More Harper Valley than Peyton Place, J.J. Anderson’s depiction of life in a small English village is both lovely and resplendent in her The Village: A Year in Twelve Tales. The novelty here is that the novel itself is composed of twelve stories, each interlinked in some way, culminating in one overarching rich narrative .
The village itself is characteristically full of unique and stock inhabitants. It is the history of the Marshall clan that defines the context of this book, but it is with the introduction of secondary characters and their sometimes hazardous predicaments that really excel the plot of the novel. The relationships and situations in ‘The Village’ are not, and cannot be, unrepresented at this stage of modern literature. However, it is the differing perspectives on said circumstances that allows Anderson to demonstrate her clear ability to document a fictional town’s coming of age as though it were a true story in origin.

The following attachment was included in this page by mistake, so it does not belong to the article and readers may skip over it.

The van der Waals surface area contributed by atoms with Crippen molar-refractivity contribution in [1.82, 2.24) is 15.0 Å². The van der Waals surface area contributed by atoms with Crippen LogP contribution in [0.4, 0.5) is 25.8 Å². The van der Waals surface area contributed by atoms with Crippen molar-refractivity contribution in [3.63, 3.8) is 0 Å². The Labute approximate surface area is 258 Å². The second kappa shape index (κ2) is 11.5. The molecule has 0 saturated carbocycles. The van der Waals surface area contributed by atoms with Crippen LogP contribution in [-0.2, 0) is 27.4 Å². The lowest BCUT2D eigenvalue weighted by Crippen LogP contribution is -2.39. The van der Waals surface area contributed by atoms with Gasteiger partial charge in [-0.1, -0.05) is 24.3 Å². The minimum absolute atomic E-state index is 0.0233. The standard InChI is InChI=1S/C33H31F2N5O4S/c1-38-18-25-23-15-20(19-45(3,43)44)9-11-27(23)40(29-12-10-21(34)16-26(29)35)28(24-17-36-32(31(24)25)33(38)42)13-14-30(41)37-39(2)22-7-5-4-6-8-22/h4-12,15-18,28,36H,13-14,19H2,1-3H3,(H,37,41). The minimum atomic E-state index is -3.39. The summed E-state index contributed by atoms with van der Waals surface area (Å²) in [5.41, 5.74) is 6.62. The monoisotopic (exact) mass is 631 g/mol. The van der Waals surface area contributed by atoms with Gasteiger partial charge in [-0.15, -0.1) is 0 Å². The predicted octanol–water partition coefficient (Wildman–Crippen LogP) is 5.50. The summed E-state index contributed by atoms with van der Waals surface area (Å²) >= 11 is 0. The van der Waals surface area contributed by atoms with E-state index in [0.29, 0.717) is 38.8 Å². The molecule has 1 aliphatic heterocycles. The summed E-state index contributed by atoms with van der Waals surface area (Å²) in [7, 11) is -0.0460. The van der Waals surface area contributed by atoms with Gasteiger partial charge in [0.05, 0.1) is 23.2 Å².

I don’t feel it is worthy to give a play-by-play of the plot of each of the tales because the cumulative whole of the work is much more than that. The twelve tales act as character studies of humanity, regardless of the fact that the story itself is set in a sort of timeless era. Amassed, this insightful work is rich in its propensity for the hope for the success of a family dynamic that unfortunately has to undergo some of life’s less desirable events to strengthen their inherent bond.
A pleasant read.